China’s NGV Production Figures Indicate Strong Market Segment

| China

In it’s latest Series Report on China’s Natural Gas Vehicle Market, produced by the Auto Industry Development Institute (AIDI) and China Automotive Technology and Research Center (CATARC), figures indicate the natural gas vehicle (NGV) market there is thriving and getting stronger.

In December, the highest month for production in 2011, 11,899 NGVs were manufactured, consisting of 7,377 passenger vehicles and 4,522 commercial vehicles.

A list of cars by production volume features Chinese-European partnerships as dominant manufacturers for December. Dongfeng Peugeot Citroen Automobile Co., Ltd headed the list with 1,806 units, followed by FAW – Volkswagen Automobile Co., Ltd. (1,295 units) and Shanghai Volkswagen Automotive Co., Ltd. (824 units), in total representing more than 67% of all cars for the month.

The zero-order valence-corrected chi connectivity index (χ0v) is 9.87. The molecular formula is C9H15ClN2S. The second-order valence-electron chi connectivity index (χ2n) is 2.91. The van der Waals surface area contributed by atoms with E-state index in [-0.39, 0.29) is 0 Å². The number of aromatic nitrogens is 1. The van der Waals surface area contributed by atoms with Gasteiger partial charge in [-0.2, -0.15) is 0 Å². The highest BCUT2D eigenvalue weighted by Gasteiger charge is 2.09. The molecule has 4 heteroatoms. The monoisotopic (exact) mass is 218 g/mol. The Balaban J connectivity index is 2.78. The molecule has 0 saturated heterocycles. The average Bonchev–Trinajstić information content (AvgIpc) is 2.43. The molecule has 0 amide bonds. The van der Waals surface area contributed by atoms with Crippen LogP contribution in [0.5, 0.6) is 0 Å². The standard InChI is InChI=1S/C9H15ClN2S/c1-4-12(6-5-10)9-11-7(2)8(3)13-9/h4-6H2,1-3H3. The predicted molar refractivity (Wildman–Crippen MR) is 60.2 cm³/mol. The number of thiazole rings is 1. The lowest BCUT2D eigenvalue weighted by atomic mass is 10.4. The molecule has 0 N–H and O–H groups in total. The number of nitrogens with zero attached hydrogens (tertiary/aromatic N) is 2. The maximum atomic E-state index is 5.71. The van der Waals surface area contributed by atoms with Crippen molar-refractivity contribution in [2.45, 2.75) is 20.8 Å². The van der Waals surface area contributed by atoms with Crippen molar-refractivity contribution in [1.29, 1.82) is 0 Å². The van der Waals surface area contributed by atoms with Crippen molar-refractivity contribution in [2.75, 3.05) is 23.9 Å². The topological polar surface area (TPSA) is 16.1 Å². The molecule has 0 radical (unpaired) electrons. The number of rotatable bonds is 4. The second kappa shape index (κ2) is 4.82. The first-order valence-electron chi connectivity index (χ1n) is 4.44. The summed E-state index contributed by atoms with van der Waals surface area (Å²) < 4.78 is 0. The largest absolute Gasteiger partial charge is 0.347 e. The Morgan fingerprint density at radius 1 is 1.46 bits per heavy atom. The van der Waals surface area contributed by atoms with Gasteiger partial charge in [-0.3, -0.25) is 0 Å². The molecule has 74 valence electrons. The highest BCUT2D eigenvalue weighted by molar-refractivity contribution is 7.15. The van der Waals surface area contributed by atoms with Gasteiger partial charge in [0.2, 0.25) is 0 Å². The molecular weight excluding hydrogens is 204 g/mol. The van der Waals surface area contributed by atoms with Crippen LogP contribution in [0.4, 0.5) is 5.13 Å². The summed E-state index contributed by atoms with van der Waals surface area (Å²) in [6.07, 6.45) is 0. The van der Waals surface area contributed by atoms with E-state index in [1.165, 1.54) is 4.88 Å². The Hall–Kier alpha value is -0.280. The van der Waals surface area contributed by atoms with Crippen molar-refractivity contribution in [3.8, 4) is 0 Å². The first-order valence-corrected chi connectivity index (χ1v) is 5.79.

Commercial vehicles included 3,666 buses and 586 tractors (for semi-trailers). Dedicated (mono-fuel) NGVs predominated, suggesting the growth of NGV fuelling infrastructure is matching production. 147 trucks were also produced in December, a mixture of dedicated and bi-fuel models.

By end 2011, Chinese fleet operators and individuals had 333 NGV models to choose from across all transport segments. In January 2012, the automotive expert group added another 174 new models (including bi-fuel) to that list.

A recent article published by Forbes reported: “CNG/LNG vehicles have already been incorporated into bus and taxi fleets in 100 cities across the country. In Chongqing, 85 percent of taxis and 92 percent of buses are using an LNG engine. In Shanghai, Chengdu, Xi’an, Xinjiang and Hebei, these percentages are above 90 percent. Despite a decline in the commercial truck market in 2011, trucks using natural gas fuel increased by 7.6 percent.”

China’s 13th International NGV and Gas Station Equipment Expo, May 8-10 in Beijing, will add further impetus to the market, with more than 2,200 exhibiting companies registered and around 200,000 visitors expected.

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